Clarion Herald associate editor and editor Peter Finney talk with local education and mental health leaders about children’s mental health during the pandemic. Christine: As we endure the 1-th month of the pandemic, I wondered how children were doing. I’ve invited invited Dr. RaeNell Houston, superintendent of Catholic schools for the Archdiocese of New Orleans; Dr. Doug Walker, Ph.D., chief programs director and a clinical psychologist with Mercy Family Center which offers counseling services for all ages; and Charlotte Phillips, one of our NOLA Catholic Parenting writers and...info_outline "The Pain of Miscarriage."
The Clarion Herald's associate editor Christine Bordelon interviews Dr. Michael Graham, an OB-GYN at East Jefferson General Hospital; NOLA Catholic Parenting blogger and columnist Megan Lacourrege; and Sherri Peppo, director of the nonprofit New Orleans Catholic Cemeteries on the subject of miscarriage. Christine asks each of them to share their experiences with miscarriage. 2:40: Megan Lacourrege tells her unique story, having two children and two miscarriages since 2014. She had a 2-year-old, then experienced a miscarriage. After, she said she experienced a hard time in her...info_outline A shepherd’s care during COVID-19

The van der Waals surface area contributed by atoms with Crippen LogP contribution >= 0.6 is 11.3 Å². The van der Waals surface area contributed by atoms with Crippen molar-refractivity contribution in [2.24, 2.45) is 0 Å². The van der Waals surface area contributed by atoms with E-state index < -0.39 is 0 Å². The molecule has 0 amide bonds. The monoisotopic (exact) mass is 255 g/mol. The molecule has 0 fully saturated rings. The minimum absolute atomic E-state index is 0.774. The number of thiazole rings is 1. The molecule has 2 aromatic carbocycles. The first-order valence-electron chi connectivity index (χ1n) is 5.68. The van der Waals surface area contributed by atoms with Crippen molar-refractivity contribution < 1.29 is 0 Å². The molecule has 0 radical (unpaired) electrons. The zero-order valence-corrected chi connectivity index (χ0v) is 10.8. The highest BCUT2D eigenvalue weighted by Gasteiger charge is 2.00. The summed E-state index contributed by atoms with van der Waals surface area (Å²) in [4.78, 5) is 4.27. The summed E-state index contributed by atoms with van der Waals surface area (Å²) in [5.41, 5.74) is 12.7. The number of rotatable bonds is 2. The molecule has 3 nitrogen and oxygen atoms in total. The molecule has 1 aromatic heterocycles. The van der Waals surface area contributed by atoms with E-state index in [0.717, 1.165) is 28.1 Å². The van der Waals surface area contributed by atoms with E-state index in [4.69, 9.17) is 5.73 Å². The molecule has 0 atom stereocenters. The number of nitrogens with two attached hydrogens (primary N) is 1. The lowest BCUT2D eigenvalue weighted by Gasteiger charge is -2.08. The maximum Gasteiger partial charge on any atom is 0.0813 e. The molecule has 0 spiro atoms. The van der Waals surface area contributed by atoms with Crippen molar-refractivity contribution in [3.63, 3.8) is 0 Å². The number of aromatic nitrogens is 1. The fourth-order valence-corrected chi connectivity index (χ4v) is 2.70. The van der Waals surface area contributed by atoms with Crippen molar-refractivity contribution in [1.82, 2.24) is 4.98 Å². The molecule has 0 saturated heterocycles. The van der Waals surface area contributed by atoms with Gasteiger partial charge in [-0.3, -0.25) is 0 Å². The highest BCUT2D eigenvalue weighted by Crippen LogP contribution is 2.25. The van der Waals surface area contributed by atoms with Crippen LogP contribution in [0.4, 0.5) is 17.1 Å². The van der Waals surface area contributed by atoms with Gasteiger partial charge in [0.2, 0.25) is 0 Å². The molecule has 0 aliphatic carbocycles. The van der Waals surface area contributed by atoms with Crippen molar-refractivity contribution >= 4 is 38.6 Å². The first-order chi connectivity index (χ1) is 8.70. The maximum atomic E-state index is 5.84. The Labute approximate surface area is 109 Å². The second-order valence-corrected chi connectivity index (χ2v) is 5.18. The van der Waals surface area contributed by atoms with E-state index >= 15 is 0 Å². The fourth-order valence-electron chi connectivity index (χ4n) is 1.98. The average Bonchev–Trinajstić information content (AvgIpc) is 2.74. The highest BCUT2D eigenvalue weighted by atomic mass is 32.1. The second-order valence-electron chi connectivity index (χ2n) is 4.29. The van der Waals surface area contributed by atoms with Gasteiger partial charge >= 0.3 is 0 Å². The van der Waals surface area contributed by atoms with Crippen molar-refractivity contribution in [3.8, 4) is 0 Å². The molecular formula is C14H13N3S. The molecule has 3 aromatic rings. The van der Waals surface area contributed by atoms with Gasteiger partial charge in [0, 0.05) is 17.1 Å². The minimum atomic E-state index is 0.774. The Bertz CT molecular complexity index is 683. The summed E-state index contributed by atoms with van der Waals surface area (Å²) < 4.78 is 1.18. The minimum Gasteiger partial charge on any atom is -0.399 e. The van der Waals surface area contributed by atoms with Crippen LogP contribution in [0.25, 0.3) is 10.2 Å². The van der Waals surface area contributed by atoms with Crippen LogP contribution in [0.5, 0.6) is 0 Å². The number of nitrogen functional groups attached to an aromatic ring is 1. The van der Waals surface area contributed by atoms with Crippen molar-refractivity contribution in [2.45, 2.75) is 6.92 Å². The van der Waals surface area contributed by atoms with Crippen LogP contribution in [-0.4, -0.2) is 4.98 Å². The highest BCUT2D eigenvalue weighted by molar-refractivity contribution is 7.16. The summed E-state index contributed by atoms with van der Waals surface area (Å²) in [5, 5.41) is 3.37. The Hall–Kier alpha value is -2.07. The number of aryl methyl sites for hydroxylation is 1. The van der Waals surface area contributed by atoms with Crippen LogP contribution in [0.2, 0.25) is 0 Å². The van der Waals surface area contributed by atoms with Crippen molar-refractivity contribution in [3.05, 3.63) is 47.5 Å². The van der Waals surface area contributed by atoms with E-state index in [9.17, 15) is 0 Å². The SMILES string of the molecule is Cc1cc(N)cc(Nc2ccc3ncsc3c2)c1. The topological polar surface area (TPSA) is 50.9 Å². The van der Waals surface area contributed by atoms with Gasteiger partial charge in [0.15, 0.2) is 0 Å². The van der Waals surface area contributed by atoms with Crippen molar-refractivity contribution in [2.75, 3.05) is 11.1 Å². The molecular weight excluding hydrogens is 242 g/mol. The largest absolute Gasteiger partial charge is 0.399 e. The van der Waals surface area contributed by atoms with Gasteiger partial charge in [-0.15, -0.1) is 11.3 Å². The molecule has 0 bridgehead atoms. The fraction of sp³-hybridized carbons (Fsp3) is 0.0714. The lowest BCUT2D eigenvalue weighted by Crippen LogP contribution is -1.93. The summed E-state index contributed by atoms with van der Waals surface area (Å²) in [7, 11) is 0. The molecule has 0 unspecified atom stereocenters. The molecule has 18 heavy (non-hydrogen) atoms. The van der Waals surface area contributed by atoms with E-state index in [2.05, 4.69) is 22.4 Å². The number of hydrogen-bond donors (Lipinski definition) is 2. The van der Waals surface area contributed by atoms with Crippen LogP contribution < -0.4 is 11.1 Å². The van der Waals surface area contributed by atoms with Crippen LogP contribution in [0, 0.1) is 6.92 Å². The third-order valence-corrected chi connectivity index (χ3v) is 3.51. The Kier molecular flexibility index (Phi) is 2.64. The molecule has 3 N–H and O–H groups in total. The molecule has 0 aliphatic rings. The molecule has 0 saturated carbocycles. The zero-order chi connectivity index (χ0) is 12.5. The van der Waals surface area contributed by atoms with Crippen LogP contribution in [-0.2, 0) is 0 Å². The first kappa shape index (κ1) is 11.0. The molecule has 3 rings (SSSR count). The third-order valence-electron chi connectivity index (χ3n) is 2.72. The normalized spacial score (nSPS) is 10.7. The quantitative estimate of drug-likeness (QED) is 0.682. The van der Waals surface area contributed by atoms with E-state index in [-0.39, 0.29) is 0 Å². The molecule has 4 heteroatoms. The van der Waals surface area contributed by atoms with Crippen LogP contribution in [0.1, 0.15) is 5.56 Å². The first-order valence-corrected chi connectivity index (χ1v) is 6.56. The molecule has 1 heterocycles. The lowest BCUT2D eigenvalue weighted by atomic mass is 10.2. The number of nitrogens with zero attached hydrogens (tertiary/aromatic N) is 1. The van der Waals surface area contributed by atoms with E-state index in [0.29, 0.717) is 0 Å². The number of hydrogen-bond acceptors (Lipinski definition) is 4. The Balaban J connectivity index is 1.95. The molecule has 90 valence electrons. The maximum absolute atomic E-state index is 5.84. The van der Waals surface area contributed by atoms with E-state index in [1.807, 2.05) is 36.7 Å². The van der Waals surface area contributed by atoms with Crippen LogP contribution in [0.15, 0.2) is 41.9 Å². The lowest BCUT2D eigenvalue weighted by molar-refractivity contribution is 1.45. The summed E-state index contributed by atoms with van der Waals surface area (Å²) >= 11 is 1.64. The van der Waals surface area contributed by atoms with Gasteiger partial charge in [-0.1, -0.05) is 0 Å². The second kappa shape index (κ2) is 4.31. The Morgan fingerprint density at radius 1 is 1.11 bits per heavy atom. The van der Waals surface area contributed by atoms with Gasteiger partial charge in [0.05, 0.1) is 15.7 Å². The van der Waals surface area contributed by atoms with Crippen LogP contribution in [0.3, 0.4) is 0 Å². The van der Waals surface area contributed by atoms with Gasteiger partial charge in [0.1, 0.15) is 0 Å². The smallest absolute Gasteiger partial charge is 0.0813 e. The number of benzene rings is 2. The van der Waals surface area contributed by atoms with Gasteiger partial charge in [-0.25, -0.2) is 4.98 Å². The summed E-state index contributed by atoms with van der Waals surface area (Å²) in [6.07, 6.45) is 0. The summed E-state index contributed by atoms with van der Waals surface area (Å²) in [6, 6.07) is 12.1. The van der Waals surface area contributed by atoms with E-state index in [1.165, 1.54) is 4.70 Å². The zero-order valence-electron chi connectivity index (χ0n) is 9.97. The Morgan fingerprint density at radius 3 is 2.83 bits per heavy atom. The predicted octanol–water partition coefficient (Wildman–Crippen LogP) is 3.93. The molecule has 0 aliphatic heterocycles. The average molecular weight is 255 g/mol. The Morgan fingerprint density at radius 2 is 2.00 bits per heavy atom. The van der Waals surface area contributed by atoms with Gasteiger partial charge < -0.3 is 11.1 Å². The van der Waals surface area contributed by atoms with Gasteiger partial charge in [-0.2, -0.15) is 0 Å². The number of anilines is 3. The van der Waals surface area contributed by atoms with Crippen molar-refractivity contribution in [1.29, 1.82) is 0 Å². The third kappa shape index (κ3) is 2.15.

Three pastors in the Archdiocese of New Orleans – Oblate Father Tony Rigoli (Our Lady of Guadalupe), Father John Asare Dankwah (St. Peter Claver) and Father Sidney Speaks (St. Joseph the Worker) – speak with the Clarion Herald's Christine Bordelon and Peter Finney about their pastoral outreach during the pandemic.info_outline A shepherd’s care during COVID-19
Three pastors in the Archdiocese of New Orleans – Oblate Father Tony Rigoli (Our Lady of Guadalupe), Father John Asare Dankwah (St. Peter Claver) and Father Sidney Speaks (St. Joseph the Worker) – speak with the Clarion Herald's Christine Bordelon and Peter Finney about their pastoral outreach during the pandemic.info_outline How COVID-19 has changed education